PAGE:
George E. Smith & Stephen M. Kosslyn (1980). An Information-Processing Theory of Mental Imagery: A Case Study in the New Mentalistic Psychology. PSA: Proceedings of the Biennial Meeting of the Philosophy of Science Association 1980:247 - 266.
    A particular research program on mental imagery is defended against certain sweeping methodological criticisms that have been advanced against it. The central claim is that the approach taken in the program is an appropriate response to the problem of doing empirical research in a theoretical vacuum, and that when it is viewed in this perspective, the criticisms are not merely unfounded, they are inappropriate. The argument for this claim is developed by first describing the program and then analyzing the methodological (...)
    Direct download  
     
    Export citation  
     
    My bibliography  
  12.  2
    Norman Daniels & George E. Smith (1983). The Plasticity of Human Rationality. Behavioral and Brain Sciences 6 (3):490.
    Direct download (2 more)  
     
    Export citation  
     
    My bibliography  
  13.  1
    Stephen M. Kossyln, Steven Pinker, George E. Smith & Steven P. Shwartz (1979). The How, What, and Why of Mental Imagery. Behavioral and Brain Sciences 2 (4):570-581.
    Direct download (2 more)  
     
    Export citation  
     
    My bibliography  
  14.  1
    Mary-Louise Kean & George E. Smith (1979). Issues in Core Linguistic Processing. Behavioral and Brain Sciences 2 (3):469-470.
    Direct download (2 more)  
     
    Export citation  
     
    My bibliography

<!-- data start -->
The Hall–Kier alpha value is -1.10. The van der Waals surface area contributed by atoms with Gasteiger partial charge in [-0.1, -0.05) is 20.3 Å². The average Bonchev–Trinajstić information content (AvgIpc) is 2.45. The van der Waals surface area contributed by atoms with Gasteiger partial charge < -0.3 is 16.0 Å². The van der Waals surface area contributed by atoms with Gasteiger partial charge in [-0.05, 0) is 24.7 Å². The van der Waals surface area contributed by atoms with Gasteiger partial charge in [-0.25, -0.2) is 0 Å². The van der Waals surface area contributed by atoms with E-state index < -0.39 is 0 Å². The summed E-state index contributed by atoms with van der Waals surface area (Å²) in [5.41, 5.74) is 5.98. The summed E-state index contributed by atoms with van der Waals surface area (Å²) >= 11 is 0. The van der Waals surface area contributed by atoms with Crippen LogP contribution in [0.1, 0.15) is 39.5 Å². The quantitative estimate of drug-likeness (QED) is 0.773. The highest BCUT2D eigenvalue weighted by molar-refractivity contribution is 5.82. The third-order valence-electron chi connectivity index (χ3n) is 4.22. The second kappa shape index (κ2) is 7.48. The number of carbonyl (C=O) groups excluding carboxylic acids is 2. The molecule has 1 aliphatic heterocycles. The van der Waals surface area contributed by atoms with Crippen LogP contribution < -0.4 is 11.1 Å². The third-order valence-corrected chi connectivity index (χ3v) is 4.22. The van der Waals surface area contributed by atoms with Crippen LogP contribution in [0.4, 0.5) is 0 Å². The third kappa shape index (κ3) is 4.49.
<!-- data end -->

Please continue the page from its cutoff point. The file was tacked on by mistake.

15. I. Bernard Cohen & George E. Smith (eds.) (2005). The Cambridge Companion to Newton. Cambridge University Press.
    Sir Isaac Newton was one of the greatest scientists of all time, a thinker of extraordinary range and creativity who has left enduring legacies in mathematics and the natural sciences. In this volume a team of distinguished contributors examine all the main aspects of Newton's thought, including not only his approach to space, time, mechanics, and universal gravity in his Principia, his research in optics, and his contributions to mathematics, but also his more clandestine investigations into alchemy, theology, and prophecy, (...)
    No categories
     
    Export citation  
     
    My bibliography  
  16. I. Bernard Cohen & George E. Smith (eds.) (2006). The Cambridge Companion to Newton. Cambridge University Press.
    Sir Isaac Newton was one of the greatest scientists of all time, a thinker of extraordinary range and creativity who has left enduring legacies in mathematics and the natural sciences. In this volume a team of distinguished contributors examine all the main aspects of Newton's thought, including not only his approach to space, time, mechanics, and universal gravity in his Principia, his research in optics, and his contributions to mathematics, but also his more clandestine investigations into alchemy, theology, and prophecy, (...)
    No categories
     
    Export citation  
     
    My bibliography  
  17. Joseph W. Dauben, Mary Louise Gleason & George E. Smith (2009). Seven Decades of History of Science: I. Bernard Cohen , Second Editor ofIsis. Isis 100 (1):4-35.
    No categories
    Direct download (2 more)  
     
    Export citation  
     
    My bibliography  
  18. Rob Iliffe & George E. Smith (eds.) (2016). The Cambridge Companion to Newton. Cambridge University Press.
    Sir Isaac Newton was one of the greatest scientists of all time, a thinker of extraordinary range and creativity who has left enduring legacies in mathematics and physics. While most famous for his Principia, his work on light and colour, and his discovery of the calculus, Newton devoted much more time to research in chemistry and alchemy, and to studying prophecy, church history and ancient chronology. This new edition of The Cambridge Companion to Newton provides authoritative introductions to these further (...)
    No categories
     
    Export citation  
     
    My bibliography